Pilmico, food industry see minimal impact on food supply amid ECQ
Aboitiz food business unit Pilmico Foods Corporation echoed the government’s assertion on sufficient food supply amid uncertainties brought about by the Covid-19 pandemic. The company, which continues to operate normally, said the situation is well within manageable levels.
“Pilmico’s business continuity plans are in place and running, and this has allowed us to operate business as usual to meet the needs of our stakeholders. We have rigorously implemented our strict biosecurity processes to ensure the safety of our teams who report to work, and our supply chain has remained largely intact during the various ECQs that have been implemented across the country. This means that our facilities are prepared to continuously cater to the requirements of our customers, which should allow us to deliver our products and meet their needs,” noted Tristan Aboitiz, President and CEO of Pilmico Foods Corporation.
During the last meeting of the Inter-agency Task Force for the Management of Emerging Infectious Diseases (IATF-EID), the Department of Agriculture (DA) presented the food supply outlook for 2020, with most commodities actually forecast to end at a surplus by year-end. Earlier in April, DA was assigned to chair the Task Group on Food Security created by the IATF-EID.
According to the adjusted DA report, the projected supply by the end of December 2020 will be 94 days’ worth for rice, 234 days for corn, two days for fish, six days for vegetables, and 253 days for chicken.
Pilmico assured the public and its stakeholders that its operations remain normal. “As a leadership team, we have spent the last few weeks learning as much as we can about the disease, and assessing how it has impacted and will continue to impact our industry. It is critical that we understand how it affects our team members, customers, and communities, so we can make the necessary changes to different aspects of our operations,” Aboitiz added.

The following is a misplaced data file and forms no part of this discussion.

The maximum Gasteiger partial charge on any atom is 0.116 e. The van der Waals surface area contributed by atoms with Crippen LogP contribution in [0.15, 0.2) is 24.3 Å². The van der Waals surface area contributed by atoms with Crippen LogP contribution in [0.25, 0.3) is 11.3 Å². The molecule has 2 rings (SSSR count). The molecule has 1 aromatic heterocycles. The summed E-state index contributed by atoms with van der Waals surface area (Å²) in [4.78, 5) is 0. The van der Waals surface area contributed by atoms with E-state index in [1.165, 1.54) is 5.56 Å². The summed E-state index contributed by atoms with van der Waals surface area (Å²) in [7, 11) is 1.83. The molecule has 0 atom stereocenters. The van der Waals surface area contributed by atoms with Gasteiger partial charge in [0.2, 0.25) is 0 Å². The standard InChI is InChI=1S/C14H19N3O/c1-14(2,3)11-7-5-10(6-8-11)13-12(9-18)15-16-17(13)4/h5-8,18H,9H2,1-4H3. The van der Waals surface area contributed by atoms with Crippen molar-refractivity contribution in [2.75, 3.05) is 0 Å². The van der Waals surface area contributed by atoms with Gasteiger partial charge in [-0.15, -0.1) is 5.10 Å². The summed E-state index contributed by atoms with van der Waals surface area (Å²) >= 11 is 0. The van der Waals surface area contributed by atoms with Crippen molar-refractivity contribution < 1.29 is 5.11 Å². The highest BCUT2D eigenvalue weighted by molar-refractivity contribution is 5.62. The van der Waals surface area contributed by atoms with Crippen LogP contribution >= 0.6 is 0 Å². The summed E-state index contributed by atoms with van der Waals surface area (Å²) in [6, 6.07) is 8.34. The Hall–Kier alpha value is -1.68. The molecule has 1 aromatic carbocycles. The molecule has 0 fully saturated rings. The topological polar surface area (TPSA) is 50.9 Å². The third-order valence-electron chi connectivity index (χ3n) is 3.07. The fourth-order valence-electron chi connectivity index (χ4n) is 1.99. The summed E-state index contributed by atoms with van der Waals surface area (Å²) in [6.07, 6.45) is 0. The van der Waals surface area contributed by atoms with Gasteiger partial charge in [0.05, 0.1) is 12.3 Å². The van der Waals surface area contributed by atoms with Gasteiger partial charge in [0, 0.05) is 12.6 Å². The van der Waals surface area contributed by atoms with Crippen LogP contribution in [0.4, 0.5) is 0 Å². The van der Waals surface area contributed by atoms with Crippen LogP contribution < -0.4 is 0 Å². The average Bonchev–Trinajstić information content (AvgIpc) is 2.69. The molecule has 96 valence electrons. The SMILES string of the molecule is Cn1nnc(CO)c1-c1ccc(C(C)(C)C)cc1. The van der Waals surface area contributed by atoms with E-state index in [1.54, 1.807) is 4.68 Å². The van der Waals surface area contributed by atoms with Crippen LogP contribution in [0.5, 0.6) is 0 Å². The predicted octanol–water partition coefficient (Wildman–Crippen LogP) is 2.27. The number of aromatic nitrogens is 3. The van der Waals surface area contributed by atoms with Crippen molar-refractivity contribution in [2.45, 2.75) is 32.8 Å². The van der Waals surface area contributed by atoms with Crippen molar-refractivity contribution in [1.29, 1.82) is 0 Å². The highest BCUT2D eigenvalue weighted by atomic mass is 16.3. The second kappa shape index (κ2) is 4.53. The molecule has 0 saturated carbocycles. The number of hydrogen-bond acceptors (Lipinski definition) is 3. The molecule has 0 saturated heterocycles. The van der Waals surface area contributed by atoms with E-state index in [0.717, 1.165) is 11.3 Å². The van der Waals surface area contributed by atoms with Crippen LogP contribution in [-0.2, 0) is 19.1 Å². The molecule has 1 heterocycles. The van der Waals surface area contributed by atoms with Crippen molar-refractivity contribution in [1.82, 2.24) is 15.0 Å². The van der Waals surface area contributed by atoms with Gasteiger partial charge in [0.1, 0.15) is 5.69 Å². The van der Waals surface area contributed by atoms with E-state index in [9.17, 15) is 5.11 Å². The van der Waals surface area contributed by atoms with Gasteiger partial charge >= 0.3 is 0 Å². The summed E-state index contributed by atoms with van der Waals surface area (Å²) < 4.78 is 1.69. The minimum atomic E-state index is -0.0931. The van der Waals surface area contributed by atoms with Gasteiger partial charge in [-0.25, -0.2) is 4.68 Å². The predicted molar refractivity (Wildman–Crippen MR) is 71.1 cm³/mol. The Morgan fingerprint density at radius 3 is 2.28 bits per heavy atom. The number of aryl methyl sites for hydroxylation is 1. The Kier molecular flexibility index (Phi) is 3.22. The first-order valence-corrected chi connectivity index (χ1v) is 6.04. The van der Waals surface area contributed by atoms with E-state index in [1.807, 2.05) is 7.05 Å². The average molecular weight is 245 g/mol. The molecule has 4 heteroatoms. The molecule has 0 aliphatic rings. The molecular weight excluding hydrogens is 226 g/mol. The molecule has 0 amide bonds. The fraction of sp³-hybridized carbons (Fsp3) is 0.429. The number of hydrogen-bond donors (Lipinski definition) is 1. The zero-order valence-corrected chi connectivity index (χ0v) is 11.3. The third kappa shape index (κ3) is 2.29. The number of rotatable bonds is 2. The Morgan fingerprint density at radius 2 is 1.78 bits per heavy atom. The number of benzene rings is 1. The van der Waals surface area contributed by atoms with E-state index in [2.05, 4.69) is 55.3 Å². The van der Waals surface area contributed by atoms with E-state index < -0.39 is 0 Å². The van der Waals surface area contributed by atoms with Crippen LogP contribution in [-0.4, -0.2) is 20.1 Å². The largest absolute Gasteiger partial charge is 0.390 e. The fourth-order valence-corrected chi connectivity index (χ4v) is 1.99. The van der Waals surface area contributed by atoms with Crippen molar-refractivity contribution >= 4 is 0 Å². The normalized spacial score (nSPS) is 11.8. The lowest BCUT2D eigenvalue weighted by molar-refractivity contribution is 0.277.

“Our company remains committed to helping sustain the food value chain by consistently being present and delivering raw materials needed to continue food production,” Aboitiz said. “The flour and feed mills in Iligan and Tarlac, as well as farms, continue to operate, serving the needs of the customers despite challenges in logistics and distribution which can be attributed to COVID-19,” he added.
Aboitiz confirmed that Pilmico’s Southeast Asian facilities are operating normally as well. Last year, the company fully acquired Gold Coin, an international food group that operates within Southeast Asia, making Pilmico a significant regional player.
“We are currently focused on ensuring that our current production facilities across the [SEA] region are optimized and that utilization is maintained at a high level so that we can adequately cater to the needs of our customers,” said Pilmico and Gold Coin Food Group President and CEO Hubert de Roquefeuil. “Needless to say, this includes integrating seamlessly with Food Group Philippines, in order to optimize synergies in procurement and cross-selling across countries,” he concluded.